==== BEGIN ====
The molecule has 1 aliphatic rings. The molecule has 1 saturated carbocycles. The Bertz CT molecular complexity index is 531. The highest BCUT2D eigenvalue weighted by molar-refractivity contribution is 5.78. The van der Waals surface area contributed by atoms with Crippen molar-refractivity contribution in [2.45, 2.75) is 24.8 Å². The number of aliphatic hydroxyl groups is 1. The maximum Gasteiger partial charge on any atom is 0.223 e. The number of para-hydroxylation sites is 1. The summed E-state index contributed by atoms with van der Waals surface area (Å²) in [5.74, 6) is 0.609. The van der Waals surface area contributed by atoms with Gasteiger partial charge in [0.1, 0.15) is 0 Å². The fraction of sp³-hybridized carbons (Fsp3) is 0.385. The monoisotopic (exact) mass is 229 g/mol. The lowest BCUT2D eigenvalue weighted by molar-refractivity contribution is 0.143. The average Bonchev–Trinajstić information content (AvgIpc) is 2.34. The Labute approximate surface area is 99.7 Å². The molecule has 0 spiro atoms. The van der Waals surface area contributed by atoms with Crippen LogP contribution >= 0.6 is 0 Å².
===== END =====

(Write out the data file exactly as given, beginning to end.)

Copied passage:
The molecule has 1 aliphatic rings. The molecule has 1 saturated carbocycles. The Bertz CT molecular complexity index is 531. The highest BCUT2D eigenvalue weighted by molar-refractivity contribution is 5.78. The van der Waals surface area contributed by atoms with Crippen molar-refractivity contribution in [2.45, 2.75) is 24.8 Å². The number of aliphatic hydroxyl groups is 1. The maximum Gasteiger partial charge on any atom is 0.223 e. The number of para-hydroxylation sites is 1. The summed E-state index contributed by atoms with van der Waals surface area (Å²) in [5.74, 6) is 0.609. The van der Waals surface area contributed by atoms with Gasteiger partial charge in [0.1, 0.15) is 0 Å². The fraction of sp³-hybridized carbons (Fsp3) is 0.385. The monoisotopic (exact) mass is 229 g/mol. The lowest BCUT2D eigenvalue weighted by molar-refractivity contribution is 0.143. The average Bonchev–Trinajstić information content (AvgIpc) is 2.34. The Labute approximate surface area is 99.7 Å². The molecule has 0 spiro atoms. The van der Waals surface area contributed by atoms with Crippen LogP contribution >= 0.6 is 0 Å².